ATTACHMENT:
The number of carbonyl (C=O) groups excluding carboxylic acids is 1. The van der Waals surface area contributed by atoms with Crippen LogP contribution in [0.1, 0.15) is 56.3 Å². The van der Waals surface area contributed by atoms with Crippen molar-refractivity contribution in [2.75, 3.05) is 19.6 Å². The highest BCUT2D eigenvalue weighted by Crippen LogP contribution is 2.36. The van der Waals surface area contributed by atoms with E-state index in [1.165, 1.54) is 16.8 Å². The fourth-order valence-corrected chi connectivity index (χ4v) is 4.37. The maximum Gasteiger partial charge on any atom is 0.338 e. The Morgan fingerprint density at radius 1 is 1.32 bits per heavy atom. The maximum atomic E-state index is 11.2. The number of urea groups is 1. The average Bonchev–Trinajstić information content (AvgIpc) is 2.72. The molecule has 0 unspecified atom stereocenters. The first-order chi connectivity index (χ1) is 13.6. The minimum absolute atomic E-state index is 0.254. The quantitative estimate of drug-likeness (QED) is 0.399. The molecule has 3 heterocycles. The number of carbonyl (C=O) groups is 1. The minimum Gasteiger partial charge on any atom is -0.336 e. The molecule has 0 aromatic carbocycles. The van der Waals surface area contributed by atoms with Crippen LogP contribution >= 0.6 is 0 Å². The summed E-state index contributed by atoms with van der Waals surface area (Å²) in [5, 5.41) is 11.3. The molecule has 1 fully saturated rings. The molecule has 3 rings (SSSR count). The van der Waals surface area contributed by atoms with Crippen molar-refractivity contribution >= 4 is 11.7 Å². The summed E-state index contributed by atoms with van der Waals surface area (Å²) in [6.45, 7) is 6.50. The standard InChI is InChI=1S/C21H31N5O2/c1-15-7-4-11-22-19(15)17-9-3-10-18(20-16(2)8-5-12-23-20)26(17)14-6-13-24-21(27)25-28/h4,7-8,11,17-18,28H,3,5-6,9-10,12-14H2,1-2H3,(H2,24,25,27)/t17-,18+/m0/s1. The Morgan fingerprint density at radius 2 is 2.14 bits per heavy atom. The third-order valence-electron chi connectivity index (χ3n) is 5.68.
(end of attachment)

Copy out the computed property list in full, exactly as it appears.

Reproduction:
The number of carbonyl (C=O) groups excluding carboxylic acids is 1. The van der Waals surface area contributed by atoms with Crippen LogP contribution in [0.1, 0.15) is 56.3 Å². The van der Waals surface area contributed by atoms with Crippen molar-refractivity contribution in [2.75, 3.05) is 19.6 Å². The highest BCUT2D eigenvalue weighted by Crippen LogP contribution is 2.36. The van der Waals surface area contributed by atoms with E-state index in [1.165, 1.54) is 16.8 Å². The fourth-order valence-corrected chi connectivity index (χ4v) is 4.37. The maximum Gasteiger partial charge on any atom is 0.338 e. The Morgan fingerprint density at radius 1 is 1.32 bits per heavy atom. The maximum atomic E-state index is 11.2. The number of urea groups is 1. The average Bonchev–Trinajstić information content (AvgIpc) is 2.72. The molecule has 0 unspecified atom stereocenters. The first-order chi connectivity index (χ1) is 13.6. The minimum absolute atomic E-state index is 0.254. The quantitative estimate of drug-likeness (QED) is 0.399. The molecule has 3 heterocycles. The number of carbonyl (C=O) groups is 1. The minimum Gasteiger partial charge on any atom is -0.336 e. The molecule has 0 aromatic carbocycles. The van der Waals surface area contributed by atoms with Crippen LogP contribution >= 0.6 is 0 Å². The summed E-state index contributed by atoms with van der Waals surface area (Å²) in [5, 5.41) is 11.3. The molecule has 1 fully saturated rings. The molecule has 3 rings (SSSR count). The van der Waals surface area contributed by atoms with Crippen molar-refractivity contribution >= 4 is 11.7 Å². The summed E-state index contributed by atoms with van der Waals surface area (Å²) in [6.45, 7) is 6.50. The standard InChI is InChI=1S/C21H31N5O2/c1-15-7-4-11-22-19(15)17-9-3-10-18(20-16(2)8-5-12-23-20)26(17)14-6-13-24-21(27)25-28/h4,7-8,11,17-18,28H,3,5-6,9-10,12-14H2,1-2H3,(H2,24,25,27)/t17-,18+/m0/s1. The Morgan fingerprint density at radius 2 is 2.14 bits per heavy atom. The third-order valence-electron chi connectivity index (χ3n) is 5.68.